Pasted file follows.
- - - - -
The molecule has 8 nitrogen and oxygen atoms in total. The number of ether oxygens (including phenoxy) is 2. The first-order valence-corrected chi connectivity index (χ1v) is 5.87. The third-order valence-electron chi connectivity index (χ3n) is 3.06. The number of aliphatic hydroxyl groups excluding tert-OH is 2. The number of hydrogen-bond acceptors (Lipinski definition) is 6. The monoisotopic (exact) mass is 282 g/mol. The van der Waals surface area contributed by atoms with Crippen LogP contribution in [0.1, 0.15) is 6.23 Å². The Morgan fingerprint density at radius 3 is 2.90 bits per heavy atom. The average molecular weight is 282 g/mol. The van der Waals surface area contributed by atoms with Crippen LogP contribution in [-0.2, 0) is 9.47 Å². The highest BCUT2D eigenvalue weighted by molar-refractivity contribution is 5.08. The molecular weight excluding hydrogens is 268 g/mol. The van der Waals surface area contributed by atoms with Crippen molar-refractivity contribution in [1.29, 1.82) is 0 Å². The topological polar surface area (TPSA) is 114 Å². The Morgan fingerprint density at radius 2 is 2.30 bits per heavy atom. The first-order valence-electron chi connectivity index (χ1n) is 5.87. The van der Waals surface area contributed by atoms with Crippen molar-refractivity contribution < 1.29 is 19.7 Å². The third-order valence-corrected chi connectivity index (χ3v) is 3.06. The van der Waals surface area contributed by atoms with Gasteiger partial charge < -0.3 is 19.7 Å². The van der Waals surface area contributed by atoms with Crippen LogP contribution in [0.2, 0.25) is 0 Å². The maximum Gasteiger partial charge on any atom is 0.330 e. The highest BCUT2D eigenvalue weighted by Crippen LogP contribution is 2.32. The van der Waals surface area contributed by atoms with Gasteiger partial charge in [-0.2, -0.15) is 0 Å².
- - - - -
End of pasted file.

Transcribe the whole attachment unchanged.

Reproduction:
The molecule has 8 nitrogen and oxygen atoms in total. The number of ether oxygens (including phenoxy) is 2. The first-order valence-corrected chi connectivity index (χ1v) is 5.87. The third-order valence-electron chi connectivity index (χ3n) is 3.06. The number of aliphatic hydroxyl groups excluding tert-OH is 2. The number of hydrogen-bond acceptors (Lipinski definition) is 6. The monoisotopic (exact) mass is 282 g/mol. The van der Waals surface area contributed by atoms with Crippen LogP contribution in [0.1, 0.15) is 6.23 Å². The Morgan fingerprint density at radius 3 is 2.90 bits per heavy atom. The average molecular weight is 282 g/mol. The van der Waals surface area contributed by atoms with Crippen LogP contribution in [-0.2, 0) is 9.47 Å². The highest BCUT2D eigenvalue weighted by molar-refractivity contribution is 5.08. The molecular weight excluding hydrogens is 268 g/mol. The van der Waals surface area contributed by atoms with Crippen molar-refractivity contribution in [1.29, 1.82) is 0 Å². The topological polar surface area (TPSA) is 114 Å². The Morgan fingerprint density at radius 2 is 2.30 bits per heavy atom. The first-order valence-electron chi connectivity index (χ1n) is 5.87. The van der Waals surface area contributed by atoms with Crippen molar-refractivity contribution < 1.29 is 19.7 Å². The third-order valence-corrected chi connectivity index (χ3v) is 3.06. The van der Waals surface area contributed by atoms with Gasteiger partial charge < -0.3 is 19.7 Å². The van der Waals surface area contributed by atoms with Crippen LogP contribution in [0.2, 0.25) is 0 Å². The maximum Gasteiger partial charge on any atom is 0.330 e. The highest BCUT2D eigenvalue weighted by Crippen LogP contribution is 2.32. The van der Waals surface area contributed by atoms with Gasteiger partial charge in [-0.2, -0.15) is 0 Å².